12 Ways to Cultivate Gratitude

With the holiday season starting to get in to full swing (don’t even get me started on Christmas music before Thanksgiving), we thought it would be good to kick off November with a good look at gratitude.

Sure, you may say it’s not an original topic given the season and Thanksgiving being just a few short weeks away, but a look at this morning’s TODAY show proved that maybe we do need a little reminder before Turkey Day hits.

As I was sipping my morning coffee and catching up on emails I heard Matt Lauer mention something about Black Friday deals coming earlier, as in right now. As soon as I got done choking on my coffee, my eyes met the TV screen, which showed video clips of people across the country trampling and shoving each other to get to their wanted items first.

Let the holiday season commence.

So in an effort to hopefully put some things in to perspective this holiday season as well as do something beneficial for your health, we’re going to take an early look at ways you can cultivate an attitude of gratitude that will last much longer than your Thanksgiving leftovers.

 1.) Write in a Journal

You don’t have to start every entry with “Dear Diary…,” but journaling is a wonderful way to be mindful about exactly what it is you’re grateful for. Whatever your writing style is: quotes, little blurbs throughout the day or a giant brain dump at the end of it, putting what’s in your heart and mind on paper leaves a physical trail of your gratitude.

You can see where your heart is heavy, where you find comfort and silver linings, and over time I bet you’ll have more things to write than you have space in your journal.


 2.) Family Discussion

We’re all familiar with the Thanksgiving tradition of going around the table and saying what you’re thankful for, but why can’t we make this a daily tradition?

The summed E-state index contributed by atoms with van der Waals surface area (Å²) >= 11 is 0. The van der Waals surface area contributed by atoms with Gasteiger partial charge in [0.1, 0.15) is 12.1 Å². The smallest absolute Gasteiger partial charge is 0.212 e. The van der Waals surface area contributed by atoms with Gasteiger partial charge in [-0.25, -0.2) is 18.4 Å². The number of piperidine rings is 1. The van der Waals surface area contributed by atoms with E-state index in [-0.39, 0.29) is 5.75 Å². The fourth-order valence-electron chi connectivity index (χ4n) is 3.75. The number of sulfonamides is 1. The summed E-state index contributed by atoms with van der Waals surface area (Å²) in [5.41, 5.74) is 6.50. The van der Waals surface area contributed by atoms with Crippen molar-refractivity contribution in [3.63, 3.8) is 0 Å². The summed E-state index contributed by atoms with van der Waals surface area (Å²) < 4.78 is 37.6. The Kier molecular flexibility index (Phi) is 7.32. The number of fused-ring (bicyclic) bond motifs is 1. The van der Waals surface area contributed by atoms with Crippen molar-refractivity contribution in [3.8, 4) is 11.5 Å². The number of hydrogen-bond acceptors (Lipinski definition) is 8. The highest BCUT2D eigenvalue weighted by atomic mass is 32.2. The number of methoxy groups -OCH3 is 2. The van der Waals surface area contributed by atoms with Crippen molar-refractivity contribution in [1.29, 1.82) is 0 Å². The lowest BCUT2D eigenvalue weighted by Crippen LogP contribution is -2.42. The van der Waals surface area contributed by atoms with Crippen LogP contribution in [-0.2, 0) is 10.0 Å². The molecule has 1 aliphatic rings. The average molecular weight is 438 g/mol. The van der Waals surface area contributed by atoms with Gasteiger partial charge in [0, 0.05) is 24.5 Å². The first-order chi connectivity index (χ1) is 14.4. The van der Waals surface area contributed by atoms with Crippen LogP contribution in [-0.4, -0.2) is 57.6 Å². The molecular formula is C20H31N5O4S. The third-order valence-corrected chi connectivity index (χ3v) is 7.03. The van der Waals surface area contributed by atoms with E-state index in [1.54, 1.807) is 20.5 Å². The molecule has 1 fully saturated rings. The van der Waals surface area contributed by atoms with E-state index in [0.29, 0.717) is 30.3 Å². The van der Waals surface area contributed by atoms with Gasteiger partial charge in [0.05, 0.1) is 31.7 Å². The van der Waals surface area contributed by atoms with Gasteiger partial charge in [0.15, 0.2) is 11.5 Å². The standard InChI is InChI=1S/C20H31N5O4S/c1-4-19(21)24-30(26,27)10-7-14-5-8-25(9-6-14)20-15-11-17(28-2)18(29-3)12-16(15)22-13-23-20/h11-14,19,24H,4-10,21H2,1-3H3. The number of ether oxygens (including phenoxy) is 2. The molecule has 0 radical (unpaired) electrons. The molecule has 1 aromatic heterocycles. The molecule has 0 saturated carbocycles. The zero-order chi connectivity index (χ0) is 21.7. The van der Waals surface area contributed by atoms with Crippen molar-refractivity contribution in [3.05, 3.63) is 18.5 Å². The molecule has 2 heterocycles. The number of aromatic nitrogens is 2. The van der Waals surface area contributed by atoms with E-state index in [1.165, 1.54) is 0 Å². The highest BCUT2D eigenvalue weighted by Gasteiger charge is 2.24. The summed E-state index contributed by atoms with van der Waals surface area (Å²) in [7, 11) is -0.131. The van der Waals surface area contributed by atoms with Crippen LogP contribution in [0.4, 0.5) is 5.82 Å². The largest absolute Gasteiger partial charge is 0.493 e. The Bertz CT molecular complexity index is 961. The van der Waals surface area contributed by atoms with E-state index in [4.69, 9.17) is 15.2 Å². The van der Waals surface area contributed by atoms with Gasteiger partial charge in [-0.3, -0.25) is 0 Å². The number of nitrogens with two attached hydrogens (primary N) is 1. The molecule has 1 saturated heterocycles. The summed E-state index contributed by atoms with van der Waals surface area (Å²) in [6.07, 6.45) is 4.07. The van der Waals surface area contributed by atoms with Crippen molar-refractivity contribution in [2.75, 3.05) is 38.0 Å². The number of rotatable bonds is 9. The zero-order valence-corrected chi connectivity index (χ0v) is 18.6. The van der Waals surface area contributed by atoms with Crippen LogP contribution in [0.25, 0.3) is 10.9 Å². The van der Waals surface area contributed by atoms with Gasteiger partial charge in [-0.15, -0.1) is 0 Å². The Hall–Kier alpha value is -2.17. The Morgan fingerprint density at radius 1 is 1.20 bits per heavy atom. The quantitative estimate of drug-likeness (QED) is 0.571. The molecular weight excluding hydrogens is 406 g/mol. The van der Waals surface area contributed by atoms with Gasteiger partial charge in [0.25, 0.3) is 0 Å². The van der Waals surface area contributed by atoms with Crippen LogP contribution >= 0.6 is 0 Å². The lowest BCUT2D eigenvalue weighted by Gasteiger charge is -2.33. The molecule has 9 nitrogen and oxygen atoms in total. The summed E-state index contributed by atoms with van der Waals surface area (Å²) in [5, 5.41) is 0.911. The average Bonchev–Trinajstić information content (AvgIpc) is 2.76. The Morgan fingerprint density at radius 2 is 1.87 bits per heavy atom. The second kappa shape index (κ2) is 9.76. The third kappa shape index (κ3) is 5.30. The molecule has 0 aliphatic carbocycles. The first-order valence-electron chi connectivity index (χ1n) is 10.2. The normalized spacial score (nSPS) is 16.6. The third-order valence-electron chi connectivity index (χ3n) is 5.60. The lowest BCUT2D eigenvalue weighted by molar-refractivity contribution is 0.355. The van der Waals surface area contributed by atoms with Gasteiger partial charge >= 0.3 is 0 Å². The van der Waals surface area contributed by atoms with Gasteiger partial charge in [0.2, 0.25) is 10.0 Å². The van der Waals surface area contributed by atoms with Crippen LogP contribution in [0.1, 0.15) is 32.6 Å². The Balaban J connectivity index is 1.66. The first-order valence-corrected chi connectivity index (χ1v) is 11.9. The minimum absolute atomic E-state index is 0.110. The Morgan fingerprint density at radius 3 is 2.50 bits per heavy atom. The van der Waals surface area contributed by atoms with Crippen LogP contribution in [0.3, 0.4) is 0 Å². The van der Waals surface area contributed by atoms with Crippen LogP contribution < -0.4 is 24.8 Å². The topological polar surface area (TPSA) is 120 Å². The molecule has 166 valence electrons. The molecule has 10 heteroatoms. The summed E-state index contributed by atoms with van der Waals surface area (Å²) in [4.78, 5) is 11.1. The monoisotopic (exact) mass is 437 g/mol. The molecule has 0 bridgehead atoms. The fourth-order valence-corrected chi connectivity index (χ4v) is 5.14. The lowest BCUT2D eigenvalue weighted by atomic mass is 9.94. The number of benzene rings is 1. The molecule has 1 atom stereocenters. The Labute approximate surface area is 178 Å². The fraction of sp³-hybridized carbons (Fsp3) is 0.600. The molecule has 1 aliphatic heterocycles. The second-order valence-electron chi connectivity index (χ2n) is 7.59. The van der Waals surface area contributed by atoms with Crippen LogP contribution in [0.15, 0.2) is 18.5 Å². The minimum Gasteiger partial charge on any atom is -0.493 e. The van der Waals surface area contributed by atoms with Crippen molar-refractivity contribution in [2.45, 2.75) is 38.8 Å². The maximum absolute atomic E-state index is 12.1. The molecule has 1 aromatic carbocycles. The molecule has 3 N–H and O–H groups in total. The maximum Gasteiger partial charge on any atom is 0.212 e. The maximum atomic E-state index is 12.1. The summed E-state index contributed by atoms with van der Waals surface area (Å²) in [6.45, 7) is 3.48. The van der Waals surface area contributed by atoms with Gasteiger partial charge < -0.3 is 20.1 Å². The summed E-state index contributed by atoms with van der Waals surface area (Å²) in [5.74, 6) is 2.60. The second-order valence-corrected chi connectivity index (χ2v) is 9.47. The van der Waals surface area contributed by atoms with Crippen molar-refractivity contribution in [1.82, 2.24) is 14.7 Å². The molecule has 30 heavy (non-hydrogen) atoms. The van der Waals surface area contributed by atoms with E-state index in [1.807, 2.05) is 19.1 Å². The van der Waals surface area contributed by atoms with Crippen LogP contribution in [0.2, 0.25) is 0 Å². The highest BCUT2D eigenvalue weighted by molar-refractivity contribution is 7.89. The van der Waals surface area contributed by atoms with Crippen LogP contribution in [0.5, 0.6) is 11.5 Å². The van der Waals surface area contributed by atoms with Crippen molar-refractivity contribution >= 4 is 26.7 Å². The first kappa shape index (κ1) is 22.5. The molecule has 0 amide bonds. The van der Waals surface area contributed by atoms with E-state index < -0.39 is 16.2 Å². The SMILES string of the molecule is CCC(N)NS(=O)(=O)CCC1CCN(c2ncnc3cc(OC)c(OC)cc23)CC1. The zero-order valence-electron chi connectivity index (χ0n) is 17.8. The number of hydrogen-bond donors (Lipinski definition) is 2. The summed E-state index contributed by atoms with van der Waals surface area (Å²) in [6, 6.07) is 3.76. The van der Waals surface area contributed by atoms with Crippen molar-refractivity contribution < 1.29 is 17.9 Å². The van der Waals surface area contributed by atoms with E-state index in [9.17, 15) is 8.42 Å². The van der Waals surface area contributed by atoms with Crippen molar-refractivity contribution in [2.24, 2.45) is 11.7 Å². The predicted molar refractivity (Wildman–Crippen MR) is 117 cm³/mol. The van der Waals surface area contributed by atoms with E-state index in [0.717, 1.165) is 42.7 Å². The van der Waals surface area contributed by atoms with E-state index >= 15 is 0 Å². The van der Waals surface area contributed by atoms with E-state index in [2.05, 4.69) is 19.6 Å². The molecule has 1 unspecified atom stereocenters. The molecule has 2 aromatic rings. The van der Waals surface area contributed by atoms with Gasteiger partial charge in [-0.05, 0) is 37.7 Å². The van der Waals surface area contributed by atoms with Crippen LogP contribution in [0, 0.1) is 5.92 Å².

You’ll find that when you practice openly stating what you’re thankful for on a daily basis you’ll start to think about the little things you’re thankful for that you often take for granted. For example, when you go around the table once a year it’s easy to say your token response of “family, friends, roof over our head, etc.” And not that those things aren’t something to be thankful for, but those are the big things. Challenge yourself with the daily in and out things we often don’t give a second thought.


3.) Give Back Your Time

A thing that many people do throughout the holiday season is volunteer at shelters or other community organizations that help people in hard life situations whether it be homelessness, recovering from addiction or recovering from domestic abuse, etc.

You may already give to these types of organizations by donating canned food or putting change in the Salvation Army red kettles, but donating a portion of your day will really make an impact in cultivating your attitude of gratitude.

Interacting with and serving people who are in less fortunate situations is necessary to truly put our position in society in to perspective. It’s easy to let money troubles and other things become a main source of stress and strife in our lives, but when we see how others survive and cope with much less (and many of them are some of the most joyful, optimistic and grateful people you’ll meet), you’ll find yourself very thankful for the abundance you do possess even though you may not have previously thought of it as abundance.


4.) Read About It

Some of the best ways to learn about something is to do further reading and research on it. Here’s a nice list of 11 Books About Gratitude to Read Over the Holidays. Number 3 could make a great holiday gift for any little ones in your life.


 5.) Make a No-Complaining Pact

It is so easy to start a gathering with complaining. It’s not something we intend to do, it just somehow happens. It’s like we’ve become afraid to talk about all the blessings and great thing happening in our lives to avoid sounding like we’re bragging.

However, talking about the good things doesn’t come off as boasting when there’s gratitude behind it. So next time you find yourself wanting to complain, think of five things that you’re grateful for and talk about those. And let other people know about the pact you have with yourself, spreading gratitude to others only increases yours!